Janna Ryan comes from storied Oklahoma Democratic family
MADILL, Okla. — Like her husband, Janna Ryan, the wife of Republican vice presidential candidate Paul Ryan, is a Washington veteran after years working as a legislative staff member, attorney and lobbyist. Now a stay-at-home mom, she comes from a family rooted deep in Oklahoma politics — of the Democratic sort.
In the days since Mitt Romney introduced her husband as his running mate, the woman who grew up Janna Christine Little also has been thrust into the spotlight.
While he headed out on the campaign trail, she took the kids — their daughter, Liza, 10, and sons Charles, 8, and Sam, 7 — camping in Colorado, the same vacation he had planned to attend before being tapped by Romney.
In Lakewood, Colo., Tuesday, Ryan told more than 2,000 supporters that he and his wife taught their children last summer how to cook on the campfire and make s’mores.
Said Ryan, “Janna and I put them to bed in the tent. We stayed up late and we talked about our country. And there’s nothing like the stars and the skies of the Colorado Rockies at night.”
His wife knows something about living in a place where the skies are big and filled with stars. Her path to Washington began in the small southern Oklahoma town of Madill, where her family is an institution.
Janna Ryan, 43, is a cousin of Democratic U.S. Rep. Dan Boren and a niece of former Gov. and U.S. Sen. David Boren. Her grandfather, the late Reuel Little, a longtime farmer and rancher, won less than 4 percent of the vote as a third-party candidate for governor in 1970.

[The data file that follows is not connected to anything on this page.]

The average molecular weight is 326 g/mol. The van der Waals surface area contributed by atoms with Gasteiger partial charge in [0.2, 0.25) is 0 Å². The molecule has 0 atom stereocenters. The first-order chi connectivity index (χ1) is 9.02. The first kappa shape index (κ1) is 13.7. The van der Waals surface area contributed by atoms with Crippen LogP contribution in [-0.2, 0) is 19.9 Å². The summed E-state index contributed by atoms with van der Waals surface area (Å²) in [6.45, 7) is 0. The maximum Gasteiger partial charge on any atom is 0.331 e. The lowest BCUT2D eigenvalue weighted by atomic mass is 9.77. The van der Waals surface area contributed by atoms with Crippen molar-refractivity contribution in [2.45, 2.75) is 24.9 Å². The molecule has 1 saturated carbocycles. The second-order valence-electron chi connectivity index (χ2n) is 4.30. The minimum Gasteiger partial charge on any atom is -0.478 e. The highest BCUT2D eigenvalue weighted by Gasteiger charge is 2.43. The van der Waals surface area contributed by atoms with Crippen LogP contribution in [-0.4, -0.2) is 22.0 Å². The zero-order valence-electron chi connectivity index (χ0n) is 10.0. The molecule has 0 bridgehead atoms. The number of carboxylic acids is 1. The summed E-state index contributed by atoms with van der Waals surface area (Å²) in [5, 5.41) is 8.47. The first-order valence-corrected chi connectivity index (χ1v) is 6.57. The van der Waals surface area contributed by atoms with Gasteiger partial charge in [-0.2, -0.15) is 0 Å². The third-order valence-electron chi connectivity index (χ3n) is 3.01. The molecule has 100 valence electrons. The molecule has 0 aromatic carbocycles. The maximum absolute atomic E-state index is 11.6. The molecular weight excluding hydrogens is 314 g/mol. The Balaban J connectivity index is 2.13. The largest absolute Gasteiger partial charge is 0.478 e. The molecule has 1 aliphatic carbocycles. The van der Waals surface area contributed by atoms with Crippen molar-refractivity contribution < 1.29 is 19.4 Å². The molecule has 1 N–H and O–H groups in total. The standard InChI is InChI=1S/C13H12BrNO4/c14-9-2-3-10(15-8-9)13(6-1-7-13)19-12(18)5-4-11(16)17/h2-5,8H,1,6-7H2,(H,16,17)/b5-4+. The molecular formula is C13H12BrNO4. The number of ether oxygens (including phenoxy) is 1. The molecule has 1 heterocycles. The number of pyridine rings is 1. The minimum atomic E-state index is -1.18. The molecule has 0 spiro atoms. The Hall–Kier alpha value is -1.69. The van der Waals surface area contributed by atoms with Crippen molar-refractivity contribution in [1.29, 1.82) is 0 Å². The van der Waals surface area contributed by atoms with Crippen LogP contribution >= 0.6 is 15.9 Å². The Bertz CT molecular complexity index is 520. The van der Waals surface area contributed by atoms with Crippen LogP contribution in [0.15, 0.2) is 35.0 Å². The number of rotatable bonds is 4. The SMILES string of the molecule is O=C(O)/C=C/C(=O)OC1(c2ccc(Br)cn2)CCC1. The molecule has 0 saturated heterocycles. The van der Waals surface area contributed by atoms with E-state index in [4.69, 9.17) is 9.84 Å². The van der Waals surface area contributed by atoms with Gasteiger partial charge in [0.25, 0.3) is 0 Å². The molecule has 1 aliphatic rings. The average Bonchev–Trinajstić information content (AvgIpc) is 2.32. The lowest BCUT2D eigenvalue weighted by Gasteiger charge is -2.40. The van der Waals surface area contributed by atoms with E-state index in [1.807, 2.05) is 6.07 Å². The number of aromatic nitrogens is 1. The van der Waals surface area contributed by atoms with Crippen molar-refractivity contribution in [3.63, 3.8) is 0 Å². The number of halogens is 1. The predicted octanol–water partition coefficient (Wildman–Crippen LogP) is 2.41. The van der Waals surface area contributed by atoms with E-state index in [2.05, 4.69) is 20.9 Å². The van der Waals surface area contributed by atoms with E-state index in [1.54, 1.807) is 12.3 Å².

His 1993 obituary said he and a group began planning the party’s formation in 1967 to help George Wallace’s presidential bid. The four-term Alabama governor and segregationist was a Democrat but ran in 1968 as the American Independent Party candidate.
Dan Little, Janna’s father and an attorney, still works at the law firm Reuel Little started in 1927; he also is chairman of the Oklahoma School of Mathematics and Sciences Board of Trustees and a former member of the University of Oklahoma board.
Her mother, the late Prudence Little, was one of the first members of the state’s ethics commission, as well as a former chairwoman of the Oklahoma University Foundation.
Said Lynn Windel, a law partner of Dan Little and a family friend, of Janna Ryan, “She basically has come from a politically minded family, so it was easy for her to understand politics.”
Janna Ryan caught the political bug early, working as an intern for David Boren. He called her “one of the best interns I ever had in my office.”
Boren, now the president of the University of Oklahoma, is effusive in his praise. “She is highly intelligent and a hard worker. More recently she has put all of her energy into being a wonderful mother and wife. Having known her all of her life, I have great admiration and affection for her.”
By the early 1990s she was in Washington, where she spent six years in Democratic Rep. Bill Brewster’s office, while earning her law degree at night.